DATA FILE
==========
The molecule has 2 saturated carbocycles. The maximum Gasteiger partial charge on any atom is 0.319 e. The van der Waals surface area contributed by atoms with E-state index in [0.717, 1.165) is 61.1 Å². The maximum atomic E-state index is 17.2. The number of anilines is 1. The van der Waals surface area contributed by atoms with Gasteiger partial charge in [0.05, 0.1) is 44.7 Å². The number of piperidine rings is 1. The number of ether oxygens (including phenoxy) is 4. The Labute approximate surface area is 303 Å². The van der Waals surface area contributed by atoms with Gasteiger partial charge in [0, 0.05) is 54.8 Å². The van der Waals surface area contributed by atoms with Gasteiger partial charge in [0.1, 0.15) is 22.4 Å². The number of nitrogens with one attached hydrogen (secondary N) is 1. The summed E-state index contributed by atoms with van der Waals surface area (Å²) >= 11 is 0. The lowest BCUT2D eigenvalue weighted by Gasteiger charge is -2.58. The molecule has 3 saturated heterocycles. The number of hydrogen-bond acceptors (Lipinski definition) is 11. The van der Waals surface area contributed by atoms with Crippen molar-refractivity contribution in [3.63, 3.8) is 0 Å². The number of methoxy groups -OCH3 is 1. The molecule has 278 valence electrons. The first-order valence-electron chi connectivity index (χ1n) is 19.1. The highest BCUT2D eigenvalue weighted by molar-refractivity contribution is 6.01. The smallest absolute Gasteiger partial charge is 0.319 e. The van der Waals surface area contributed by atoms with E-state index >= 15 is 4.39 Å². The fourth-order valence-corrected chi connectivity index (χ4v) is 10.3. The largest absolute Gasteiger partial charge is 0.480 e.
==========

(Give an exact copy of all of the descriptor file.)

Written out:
The molecule has 2 saturated carbocycles. The maximum Gasteiger partial charge on any atom is 0.319 e. The van der Waals surface area contributed by atoms with E-state index in [0.717, 1.165) is 61.1 Å². The maximum atomic E-state index is 17.2. The number of anilines is 1. The van der Waals surface area contributed by atoms with Gasteiger partial charge in [0.05, 0.1) is 44.7 Å². The number of piperidine rings is 1. The number of ether oxygens (including phenoxy) is 4. The Labute approximate surface area is 303 Å². The van der Waals surface area contributed by atoms with Gasteiger partial charge in [0, 0.05) is 54.8 Å². The van der Waals surface area contributed by atoms with Gasteiger partial charge in [0.1, 0.15) is 22.4 Å². The number of nitrogens with one attached hydrogen (secondary N) is 1. The summed E-state index contributed by atoms with van der Waals surface area (Å²) >= 11 is 0. The lowest BCUT2D eigenvalue weighted by Gasteiger charge is -2.58. The molecule has 3 saturated heterocycles. The number of hydrogen-bond acceptors (Lipinski definition) is 11. The van der Waals surface area contributed by atoms with Crippen molar-refractivity contribution in [3.63, 3.8) is 0 Å². The number of methoxy groups -OCH3 is 1. The molecule has 278 valence electrons. The first-order valence-electron chi connectivity index (χ1n) is 19.1. The highest BCUT2D eigenvalue weighted by molar-refractivity contribution is 6.01. The smallest absolute Gasteiger partial charge is 0.319 e. The van der Waals surface area contributed by atoms with E-state index >= 15 is 4.39 Å². The fourth-order valence-corrected chi connectivity index (χ4v) is 10.3. The largest absolute Gasteiger partial charge is 0.480 e.